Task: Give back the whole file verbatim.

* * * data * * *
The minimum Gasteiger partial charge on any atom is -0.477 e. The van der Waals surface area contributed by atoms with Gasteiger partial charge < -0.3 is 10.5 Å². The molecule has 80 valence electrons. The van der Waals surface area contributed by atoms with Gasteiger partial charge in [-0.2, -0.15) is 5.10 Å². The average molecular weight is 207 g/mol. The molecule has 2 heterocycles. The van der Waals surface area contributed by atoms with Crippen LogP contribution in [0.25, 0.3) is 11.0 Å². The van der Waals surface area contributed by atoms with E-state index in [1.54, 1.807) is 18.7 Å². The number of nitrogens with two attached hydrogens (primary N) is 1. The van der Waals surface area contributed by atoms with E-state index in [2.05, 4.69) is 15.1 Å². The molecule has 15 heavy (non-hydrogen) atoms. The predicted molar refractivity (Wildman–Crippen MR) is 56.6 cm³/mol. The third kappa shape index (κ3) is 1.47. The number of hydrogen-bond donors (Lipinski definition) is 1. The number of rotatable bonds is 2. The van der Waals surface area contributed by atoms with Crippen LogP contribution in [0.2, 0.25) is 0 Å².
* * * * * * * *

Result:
The minimum Gasteiger partial charge on any atom is -0.477 e. The van der Waals surface area contributed by atoms with Gasteiger partial charge < -0.3 is 10.5 Å². The molecule has 80 valence electrons. The van der Waals surface area contributed by atoms with Gasteiger partial charge in [-0.2, -0.15) is 5.10 Å². The average molecular weight is 207 g/mol. The molecule has 2 heterocycles. The van der Waals surface area contributed by atoms with Crippen LogP contribution in [0.25, 0.3) is 11.0 Å². The van der Waals surface area contributed by atoms with E-state index in [1.54, 1.807) is 18.7 Å². The number of nitrogens with two attached hydrogens (primary N) is 1. The van der Waals surface area contributed by atoms with E-state index in [2.05, 4.69) is 15.1 Å². The molecule has 15 heavy (non-hydrogen) atoms. The predicted molar refractivity (Wildman–Crippen MR) is 56.6 cm³/mol. The third kappa shape index (κ3) is 1.47. The number of hydrogen-bond donors (Lipinski definition) is 1. The number of rotatable bonds is 2. The van der Waals surface area contributed by atoms with Crippen LogP contribution in [0.2, 0.25) is 0 Å².